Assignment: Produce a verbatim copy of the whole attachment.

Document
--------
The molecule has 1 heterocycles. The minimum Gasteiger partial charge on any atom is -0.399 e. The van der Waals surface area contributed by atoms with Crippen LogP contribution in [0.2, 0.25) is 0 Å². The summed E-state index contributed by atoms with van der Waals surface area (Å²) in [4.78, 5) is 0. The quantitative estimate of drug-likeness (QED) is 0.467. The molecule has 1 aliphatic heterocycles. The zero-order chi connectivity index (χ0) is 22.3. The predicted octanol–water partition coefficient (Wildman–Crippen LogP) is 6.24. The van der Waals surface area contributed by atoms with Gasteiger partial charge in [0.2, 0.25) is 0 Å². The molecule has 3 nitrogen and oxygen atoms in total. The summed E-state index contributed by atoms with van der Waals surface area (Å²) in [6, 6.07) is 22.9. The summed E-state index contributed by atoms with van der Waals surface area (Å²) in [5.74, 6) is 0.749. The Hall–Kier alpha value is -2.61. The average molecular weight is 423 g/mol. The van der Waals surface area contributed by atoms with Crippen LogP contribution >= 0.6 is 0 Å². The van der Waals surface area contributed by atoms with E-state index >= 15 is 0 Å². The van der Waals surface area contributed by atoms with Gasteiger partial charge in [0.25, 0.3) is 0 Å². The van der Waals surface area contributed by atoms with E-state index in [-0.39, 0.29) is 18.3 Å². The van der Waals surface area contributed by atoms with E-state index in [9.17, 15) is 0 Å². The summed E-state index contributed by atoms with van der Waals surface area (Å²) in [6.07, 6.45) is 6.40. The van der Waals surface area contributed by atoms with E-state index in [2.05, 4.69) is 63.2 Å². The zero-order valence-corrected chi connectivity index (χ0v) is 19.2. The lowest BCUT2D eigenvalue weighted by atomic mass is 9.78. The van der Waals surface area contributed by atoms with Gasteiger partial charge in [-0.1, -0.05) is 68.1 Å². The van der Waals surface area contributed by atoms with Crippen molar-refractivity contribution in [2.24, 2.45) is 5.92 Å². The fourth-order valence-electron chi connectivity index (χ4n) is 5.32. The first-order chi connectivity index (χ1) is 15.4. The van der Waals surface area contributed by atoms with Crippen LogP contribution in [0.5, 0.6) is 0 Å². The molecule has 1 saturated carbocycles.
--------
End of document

The molecule has 1 heterocycles. The minimum Gasteiger partial charge on any atom is -0.399 e. The van der Waals surface area contributed by atoms with Crippen LogP contribution in [0.2, 0.25) is 0 Å². The summed E-state index contributed by atoms with van der Waals surface area (Å²) in [4.78, 5) is 0. The quantitative estimate of drug-likeness (QED) is 0.467. The molecule has 1 aliphatic heterocycles. The zero-order chi connectivity index (χ0) is 22.3. The predicted octanol–water partition coefficient (Wildman–Crippen LogP) is 6.24. The van der Waals surface area contributed by atoms with Gasteiger partial charge in [0.2, 0.25) is 0 Å². The molecule has 3 nitrogen and oxygen atoms in total. The summed E-state index contributed by atoms with van der Waals surface area (Å²) in [6, 6.07) is 22.9. The summed E-state index contributed by atoms with van der Waals surface area (Å²) in [5.74, 6) is 0.749. The Hall–Kier alpha value is -2.61. The average molecular weight is 423 g/mol. The van der Waals surface area contributed by atoms with Crippen LogP contribution >= 0.6 is 0 Å². The van der Waals surface area contributed by atoms with E-state index >= 15 is 0 Å². The van der Waals surface area contributed by atoms with Gasteiger partial charge in [0.25, 0.3) is 0 Å². The van der Waals surface area contributed by atoms with E-state index in [-0.39, 0.29) is 18.3 Å². The van der Waals surface area contributed by atoms with E-state index in [9.17, 15) is 0 Å². The summed E-state index contributed by atoms with van der Waals surface area (Å²) in [6.07, 6.45) is 6.40. The van der Waals surface area contributed by atoms with E-state index in [2.05, 4.69) is 63.2 Å². The zero-order valence-corrected chi connectivity index (χ0v) is 19.2. The lowest BCUT2D eigenvalue weighted by atomic mass is 9.78. The van der Waals surface area contributed by atoms with Gasteiger partial charge in [-0.1, -0.05) is 68.1 Å². The van der Waals surface area contributed by atoms with Crippen molar-refractivity contribution in [2.24, 2.45) is 5.92 Å². The fourth-order valence-electron chi connectivity index (χ4n) is 5.32. The first-order chi connectivity index (χ1) is 15.4. The van der Waals surface area contributed by atoms with Crippen LogP contribution in [0.5, 0.6) is 0 Å². The molecule has 1 saturated carbocycles.